DUBAI // Child protection specialists have been given the authority to enter a home and remove a person under 18 years of age who is being abused or neglected.
Any person who hinders a specialist in their work can be fined up to Dh50,000, according to Article 61 of Wadeema’s Law.
The child protection specialists can intervene when the child’s health, physical or psychological, is threatened.
Child abuse, as defined by law, covers not just physical or sexual abuse but also habitual maltreatment, neglect or exploitation by groups which teach fanaticism or hatred or urge the child to commit violence.
“The law defines judicial arrest that gives the specialist the right to enter a residence should a child be facing any danger within its walls and remove the child before the issuance of a court approval or order,” said Ahmed Al Tartoor, a senior official with Sharjah’s social services department’s child affairs section.
“The specialist must keep the child under their protection and responsibility until authorities are contacted.
“The law aims to protect them from abuse whether verbal or physical.
“This will allow the child to grow up in a safe and healthy environment.”
In some cases therapy will be offered to families who are struggling but if violence is detected, intervention will be immediate.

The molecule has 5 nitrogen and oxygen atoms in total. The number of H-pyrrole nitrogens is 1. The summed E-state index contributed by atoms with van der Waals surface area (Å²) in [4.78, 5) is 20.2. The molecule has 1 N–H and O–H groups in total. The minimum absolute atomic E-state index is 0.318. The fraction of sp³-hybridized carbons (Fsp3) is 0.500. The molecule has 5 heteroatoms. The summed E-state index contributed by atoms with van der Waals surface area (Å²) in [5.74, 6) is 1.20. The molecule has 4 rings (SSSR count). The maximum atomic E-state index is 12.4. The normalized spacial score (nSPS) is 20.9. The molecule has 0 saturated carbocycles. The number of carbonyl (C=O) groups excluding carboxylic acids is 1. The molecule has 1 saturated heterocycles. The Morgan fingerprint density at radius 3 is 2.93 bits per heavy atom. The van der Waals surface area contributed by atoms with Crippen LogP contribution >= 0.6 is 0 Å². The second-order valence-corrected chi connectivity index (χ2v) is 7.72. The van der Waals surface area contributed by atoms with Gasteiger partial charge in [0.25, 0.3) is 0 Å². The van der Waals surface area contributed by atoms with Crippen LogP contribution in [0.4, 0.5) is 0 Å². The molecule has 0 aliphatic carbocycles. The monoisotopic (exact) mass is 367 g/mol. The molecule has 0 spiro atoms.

If a child’s parents or guardian have taken steps to remove the danger threatening the child, the child will be allowed to stay with the family under supervision.
Within 15 days of being notified of a case, if a specialist cannot reach an agreement with the child’s parents, they must raise the matter with the appropriate child protection authority of whichever emirate the case is in.
That authority will then contact public prosecutors about the matter.
The child protection specialist will use reports from doctors, social workers or a child’s teacher to decide whether a youngster needs help or removal from a home.
The Community Development Authority (CDA), which is in charge of child protection in Dubai, plans to undertake a campaign to teach those who work with children how to spot and report abuse.
“We would like to see reporting increase and, in the long-term, to see cases of abuse decrease because of heightened awareness,” said Khaled Al Kamda, director general of the CDA.
Read more on the UAE’s Child Protection Law:
Source: uae news